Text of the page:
A traumatic or nontraumatic rupture of the spleen can result in similar clinical findings. There may be a delay in the diagnosis of a nontraumatic rupture if it is unsuspected.


Clinical features of a ruptured spleen:

(1) left upper quadrant abdominal pain

(2) left upper quadrant tenderness

(3) left upper quadrant rigidity

(4) left shoulder tip pain

(5) signs of hemorrhage (pallor, tachycardia, hypotension, oliguria)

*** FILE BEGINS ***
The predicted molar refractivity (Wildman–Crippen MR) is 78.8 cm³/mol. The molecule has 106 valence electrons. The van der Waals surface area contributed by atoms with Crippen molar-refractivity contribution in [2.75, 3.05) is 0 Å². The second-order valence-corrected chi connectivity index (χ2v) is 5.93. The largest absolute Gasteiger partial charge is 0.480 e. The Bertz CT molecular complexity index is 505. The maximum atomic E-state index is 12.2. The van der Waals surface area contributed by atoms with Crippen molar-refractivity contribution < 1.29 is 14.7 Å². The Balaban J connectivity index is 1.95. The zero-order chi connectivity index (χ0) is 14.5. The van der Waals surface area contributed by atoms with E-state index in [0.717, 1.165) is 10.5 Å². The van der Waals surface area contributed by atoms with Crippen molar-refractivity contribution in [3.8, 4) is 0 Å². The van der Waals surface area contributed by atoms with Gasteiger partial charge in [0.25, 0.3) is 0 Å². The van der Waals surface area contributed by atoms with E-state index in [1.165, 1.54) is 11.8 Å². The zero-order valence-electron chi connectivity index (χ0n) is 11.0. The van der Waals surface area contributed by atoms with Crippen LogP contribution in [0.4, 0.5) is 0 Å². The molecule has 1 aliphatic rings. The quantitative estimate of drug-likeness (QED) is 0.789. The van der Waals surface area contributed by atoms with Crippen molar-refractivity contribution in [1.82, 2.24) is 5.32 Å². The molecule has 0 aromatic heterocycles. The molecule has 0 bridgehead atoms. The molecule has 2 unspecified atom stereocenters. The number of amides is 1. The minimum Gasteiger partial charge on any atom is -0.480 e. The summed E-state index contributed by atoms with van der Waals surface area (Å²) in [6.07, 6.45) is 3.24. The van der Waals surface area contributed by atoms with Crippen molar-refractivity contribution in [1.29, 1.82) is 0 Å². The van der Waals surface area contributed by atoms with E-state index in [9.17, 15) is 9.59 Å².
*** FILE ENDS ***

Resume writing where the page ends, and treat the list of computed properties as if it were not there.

(6) shock if intraperitoneal hemorrhage is severe

(7) variable abdominal distention

(8) bloody fluid retrieved by peritoneal paracentesis


Imaging findings (ultrasonography may be the fastest and cheapest modality):

(1) variable splenomegaly

(2) intraperitoneal fluid and/or hematoma


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